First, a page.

The new law also adds significant obligations to an existing Texas law that protects the privacy of health information. The new provisions, as well as existing provisions, apply to “covered entities,” a term broadly defined to include any entity that assembles, collects, analyzes, uses, evaluates, stores, transmits or comes into possession of protected health information. As such, the law reaches a much larger universe of entities than the federal privacy standards promulgated under the Health Insurance Portability and Accountability Act of 1996 (HIPAA), which apply to health plans, health care clearinghouses and health care providers that engage in certain electronic financial or administrative transactions as well as vendors of such entities that need access to protected health information to perform functions on behalf of such entities or provide services to them. Notably, the law would require individual authorization for the electronic disclosure of protected health information except for disclosures to other covered entities for treatment, payment, health care operations, or for the performance of insurance functions. It would also allow electronic disclosures in the absence of individual authorization as otherwise authorized or required by state or federal law.
The new Texas law could impose substantial costs on entities that have never before had to implement extensive protections for health information—including biannual employee training and training for new employees within 60 days of hire. Violations of these provisions are punishable by civil penalties of up to $250,000 per violation, but may be subject to an annual cap of the same amount where disclosure is to another covered entity and certain other conditions are met. Multiple violations that constitute a pattern or practice are subject to a civil penalty of up to $1.5 million.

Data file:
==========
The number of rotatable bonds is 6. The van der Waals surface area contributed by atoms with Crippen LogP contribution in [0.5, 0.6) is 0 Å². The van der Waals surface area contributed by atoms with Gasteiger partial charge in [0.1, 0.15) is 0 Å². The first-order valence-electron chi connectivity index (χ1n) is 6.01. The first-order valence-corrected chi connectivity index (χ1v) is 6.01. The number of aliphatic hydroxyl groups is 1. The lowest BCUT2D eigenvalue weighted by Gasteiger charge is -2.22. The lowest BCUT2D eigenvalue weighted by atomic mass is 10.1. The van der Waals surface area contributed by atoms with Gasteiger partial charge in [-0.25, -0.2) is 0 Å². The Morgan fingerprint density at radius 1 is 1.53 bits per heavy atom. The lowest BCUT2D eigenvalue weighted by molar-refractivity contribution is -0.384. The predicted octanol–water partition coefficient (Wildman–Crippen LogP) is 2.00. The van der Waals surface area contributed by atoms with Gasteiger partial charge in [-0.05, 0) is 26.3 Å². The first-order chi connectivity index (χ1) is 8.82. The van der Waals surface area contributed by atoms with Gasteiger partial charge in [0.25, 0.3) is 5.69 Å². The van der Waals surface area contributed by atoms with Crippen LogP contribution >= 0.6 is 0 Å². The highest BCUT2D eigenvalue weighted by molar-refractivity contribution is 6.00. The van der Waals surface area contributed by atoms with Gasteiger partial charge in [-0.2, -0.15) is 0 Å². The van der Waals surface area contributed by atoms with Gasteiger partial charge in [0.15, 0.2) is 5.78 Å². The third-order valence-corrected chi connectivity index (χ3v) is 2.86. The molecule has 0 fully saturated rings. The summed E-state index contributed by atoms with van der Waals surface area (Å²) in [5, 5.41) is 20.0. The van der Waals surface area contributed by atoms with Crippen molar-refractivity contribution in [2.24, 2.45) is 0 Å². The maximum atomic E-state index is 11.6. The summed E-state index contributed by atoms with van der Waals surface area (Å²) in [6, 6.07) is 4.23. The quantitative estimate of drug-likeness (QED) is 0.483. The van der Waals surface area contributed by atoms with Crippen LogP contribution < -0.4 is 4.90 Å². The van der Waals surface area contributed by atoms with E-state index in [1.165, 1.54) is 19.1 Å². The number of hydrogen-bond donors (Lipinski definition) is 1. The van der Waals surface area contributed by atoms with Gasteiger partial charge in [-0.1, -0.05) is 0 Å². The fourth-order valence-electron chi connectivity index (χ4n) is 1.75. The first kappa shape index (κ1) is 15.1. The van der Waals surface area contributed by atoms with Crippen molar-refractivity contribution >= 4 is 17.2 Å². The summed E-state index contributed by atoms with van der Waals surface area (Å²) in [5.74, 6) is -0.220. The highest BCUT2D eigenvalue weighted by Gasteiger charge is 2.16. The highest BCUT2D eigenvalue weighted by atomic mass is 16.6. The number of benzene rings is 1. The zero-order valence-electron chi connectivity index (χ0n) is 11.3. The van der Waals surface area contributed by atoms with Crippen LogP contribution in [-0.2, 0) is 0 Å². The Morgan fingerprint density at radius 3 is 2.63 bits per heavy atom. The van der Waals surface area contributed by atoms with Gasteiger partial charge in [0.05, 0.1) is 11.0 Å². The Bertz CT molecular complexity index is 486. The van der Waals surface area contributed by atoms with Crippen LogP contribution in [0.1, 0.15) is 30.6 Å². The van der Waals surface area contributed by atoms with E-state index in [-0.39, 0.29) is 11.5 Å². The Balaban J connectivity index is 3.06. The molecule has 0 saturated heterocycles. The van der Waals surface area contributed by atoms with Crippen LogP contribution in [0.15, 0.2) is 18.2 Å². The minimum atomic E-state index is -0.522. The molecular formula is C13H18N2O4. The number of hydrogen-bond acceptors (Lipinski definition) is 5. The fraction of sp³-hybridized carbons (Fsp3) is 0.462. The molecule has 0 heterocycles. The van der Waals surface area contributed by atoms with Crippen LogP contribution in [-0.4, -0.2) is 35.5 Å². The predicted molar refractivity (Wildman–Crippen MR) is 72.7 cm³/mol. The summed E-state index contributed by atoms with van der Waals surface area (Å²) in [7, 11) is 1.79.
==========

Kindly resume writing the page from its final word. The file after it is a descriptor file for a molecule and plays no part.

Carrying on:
Federal Data Breach Notification Law Under Active Consideration
The possibility of a new federal data breach notification law continues to be a hot topic on Capitol Hill, where multiple bills are being considered in both the House and Senate to create a federal standard for data breach notification. One of the primary impetuses for these bills is the increasingly complex and diverse state data breach notification laws which can impose a high compliance burden on interstate commerce. Although movement on these bills has slowed over the late summer months in light of debt and budget issues, significant privacy legislation, along with a data breach notification standard, may still pass in this Congress due to considerable bipartisan and business support. Contentious points remain, however, with respect to preemption, the scope of the definition of personal information, whether the federal standard will include a risk of harm trigger, and whether and to what extent agencies, and the FTC in particular, will have the power to issue regulations regarding the breach notification process.